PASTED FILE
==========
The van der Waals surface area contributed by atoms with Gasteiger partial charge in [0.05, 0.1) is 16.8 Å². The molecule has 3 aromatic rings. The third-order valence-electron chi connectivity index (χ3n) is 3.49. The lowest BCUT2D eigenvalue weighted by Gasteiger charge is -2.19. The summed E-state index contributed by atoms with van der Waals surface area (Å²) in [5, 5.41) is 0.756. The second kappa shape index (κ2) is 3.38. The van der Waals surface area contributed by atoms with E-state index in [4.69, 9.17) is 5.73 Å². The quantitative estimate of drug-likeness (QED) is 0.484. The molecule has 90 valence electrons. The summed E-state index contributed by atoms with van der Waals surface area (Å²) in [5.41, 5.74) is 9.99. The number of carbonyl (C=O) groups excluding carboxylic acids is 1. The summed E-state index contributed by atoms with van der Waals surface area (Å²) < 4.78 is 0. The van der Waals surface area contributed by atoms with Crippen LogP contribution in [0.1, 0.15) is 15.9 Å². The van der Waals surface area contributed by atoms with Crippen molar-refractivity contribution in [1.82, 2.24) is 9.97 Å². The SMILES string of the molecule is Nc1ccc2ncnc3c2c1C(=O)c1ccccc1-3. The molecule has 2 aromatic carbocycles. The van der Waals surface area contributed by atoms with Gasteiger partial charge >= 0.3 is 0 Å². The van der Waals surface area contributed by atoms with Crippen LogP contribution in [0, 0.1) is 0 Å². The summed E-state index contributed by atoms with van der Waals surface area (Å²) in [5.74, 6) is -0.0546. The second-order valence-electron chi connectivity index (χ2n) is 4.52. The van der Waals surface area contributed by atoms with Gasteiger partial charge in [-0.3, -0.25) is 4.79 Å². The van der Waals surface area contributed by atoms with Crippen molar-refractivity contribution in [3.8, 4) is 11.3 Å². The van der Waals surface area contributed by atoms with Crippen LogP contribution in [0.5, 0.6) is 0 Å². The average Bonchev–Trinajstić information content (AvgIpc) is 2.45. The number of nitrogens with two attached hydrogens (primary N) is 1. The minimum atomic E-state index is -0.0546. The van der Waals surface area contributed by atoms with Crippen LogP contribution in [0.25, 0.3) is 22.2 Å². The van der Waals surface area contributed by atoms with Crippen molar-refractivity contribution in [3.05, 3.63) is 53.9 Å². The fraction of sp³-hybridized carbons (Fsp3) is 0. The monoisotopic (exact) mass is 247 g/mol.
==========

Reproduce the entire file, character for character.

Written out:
The van der Waals surface area contributed by atoms with Gasteiger partial charge in [0.05, 0.1) is 16.8 Å². The molecule has 3 aromatic rings. The third-order valence-electron chi connectivity index (χ3n) is 3.49. The lowest BCUT2D eigenvalue weighted by Gasteiger charge is -2.19. The summed E-state index contributed by atoms with van der Waals surface area (Å²) in [5, 5.41) is 0.756. The second kappa shape index (κ2) is 3.38. The van der Waals surface area contributed by atoms with E-state index in [4.69, 9.17) is 5.73 Å². The quantitative estimate of drug-likeness (QED) is 0.484. The molecule has 90 valence electrons. The summed E-state index contributed by atoms with van der Waals surface area (Å²) in [5.41, 5.74) is 9.99. The number of carbonyl (C=O) groups excluding carboxylic acids is 1. The summed E-state index contributed by atoms with van der Waals surface area (Å²) < 4.78 is 0. The van der Waals surface area contributed by atoms with Crippen LogP contribution in [0.1, 0.15) is 15.9 Å². The van der Waals surface area contributed by atoms with Crippen molar-refractivity contribution in [1.82, 2.24) is 9.97 Å². The SMILES string of the molecule is Nc1ccc2ncnc3c2c1C(=O)c1ccccc1-3. The molecule has 2 aromatic carbocycles. The van der Waals surface area contributed by atoms with Gasteiger partial charge >= 0.3 is 0 Å². The van der Waals surface area contributed by atoms with Crippen LogP contribution in [0, 0.1) is 0 Å². The summed E-state index contributed by atoms with van der Waals surface area (Å²) in [5.74, 6) is -0.0546. The second-order valence-electron chi connectivity index (χ2n) is 4.52. The van der Waals surface area contributed by atoms with Gasteiger partial charge in [-0.3, -0.25) is 4.79 Å². The van der Waals surface area contributed by atoms with Crippen molar-refractivity contribution in [3.8, 4) is 11.3 Å². The van der Waals surface area contributed by atoms with Crippen LogP contribution in [0.5, 0.6) is 0 Å². The average Bonchev–Trinajstić information content (AvgIpc) is 2.45. The number of nitrogens with two attached hydrogens (primary N) is 1. The minimum atomic E-state index is -0.0546. The van der Waals surface area contributed by atoms with Crippen LogP contribution in [0.25, 0.3) is 22.2 Å². The van der Waals surface area contributed by atoms with Crippen molar-refractivity contribution in [3.05, 3.63) is 53.9 Å². The fraction of sp³-hybridized carbons (Fsp3) is 0. The monoisotopic (exact) mass is 247 g/mol.